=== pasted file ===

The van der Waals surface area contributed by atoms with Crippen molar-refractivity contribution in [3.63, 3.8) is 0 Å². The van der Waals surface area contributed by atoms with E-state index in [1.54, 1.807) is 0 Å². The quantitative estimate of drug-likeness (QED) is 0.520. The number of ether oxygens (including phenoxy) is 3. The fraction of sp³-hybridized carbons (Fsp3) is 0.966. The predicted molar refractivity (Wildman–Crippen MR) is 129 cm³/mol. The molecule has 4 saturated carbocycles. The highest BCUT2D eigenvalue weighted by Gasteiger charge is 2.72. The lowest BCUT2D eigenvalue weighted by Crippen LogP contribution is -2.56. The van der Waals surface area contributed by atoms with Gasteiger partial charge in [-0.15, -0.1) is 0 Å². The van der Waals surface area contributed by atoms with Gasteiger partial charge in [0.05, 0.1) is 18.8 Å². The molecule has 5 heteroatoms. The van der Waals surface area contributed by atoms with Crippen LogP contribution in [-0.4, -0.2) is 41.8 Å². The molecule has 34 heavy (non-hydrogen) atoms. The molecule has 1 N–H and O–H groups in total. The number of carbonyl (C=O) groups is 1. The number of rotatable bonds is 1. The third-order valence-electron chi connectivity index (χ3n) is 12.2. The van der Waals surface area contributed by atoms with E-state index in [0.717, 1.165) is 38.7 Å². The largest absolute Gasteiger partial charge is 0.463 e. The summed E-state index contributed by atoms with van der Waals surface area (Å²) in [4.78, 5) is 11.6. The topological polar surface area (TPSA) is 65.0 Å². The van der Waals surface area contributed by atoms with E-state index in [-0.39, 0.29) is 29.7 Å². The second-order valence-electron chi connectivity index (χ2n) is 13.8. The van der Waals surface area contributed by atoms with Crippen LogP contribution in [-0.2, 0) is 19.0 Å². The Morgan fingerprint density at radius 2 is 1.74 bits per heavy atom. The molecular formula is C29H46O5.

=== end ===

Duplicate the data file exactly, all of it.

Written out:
The van der Waals surface area contributed by atoms with Crippen molar-refractivity contribution in [3.63, 3.8) is 0 Å². The van der Waals surface area contributed by atoms with E-state index in [1.54, 1.807) is 0 Å². The quantitative estimate of drug-likeness (QED) is 0.520. The number of ether oxygens (including phenoxy) is 3. The fraction of sp³-hybridized carbons (Fsp3) is 0.966. The predicted molar refractivity (Wildman–Crippen MR) is 129 cm³/mol. The molecule has 4 saturated carbocycles. The highest BCUT2D eigenvalue weighted by Gasteiger charge is 2.72. The lowest BCUT2D eigenvalue weighted by Crippen LogP contribution is -2.56. The van der Waals surface area contributed by atoms with Gasteiger partial charge in [-0.15, -0.1) is 0 Å². The van der Waals surface area contributed by atoms with Gasteiger partial charge in [0.05, 0.1) is 18.8 Å². The molecule has 5 heteroatoms. The van der Waals surface area contributed by atoms with Crippen LogP contribution in [-0.4, -0.2) is 41.8 Å². The molecule has 34 heavy (non-hydrogen) atoms. The molecule has 1 N–H and O–H groups in total. The number of carbonyl (C=O) groups is 1. The number of rotatable bonds is 1. The third-order valence-electron chi connectivity index (χ3n) is 12.2. The van der Waals surface area contributed by atoms with E-state index in [0.717, 1.165) is 38.7 Å². The largest absolute Gasteiger partial charge is 0.463 e. The summed E-state index contributed by atoms with van der Waals surface area (Å²) in [4.78, 5) is 11.6. The topological polar surface area (TPSA) is 65.0 Å². The van der Waals surface area contributed by atoms with E-state index in [-0.39, 0.29) is 29.7 Å². The second-order valence-electron chi connectivity index (χ2n) is 13.8. The van der Waals surface area contributed by atoms with Crippen LogP contribution in [-0.2, 0) is 19.0 Å². The Morgan fingerprint density at radius 2 is 1.74 bits per heavy atom. The molecular formula is C29H46O5.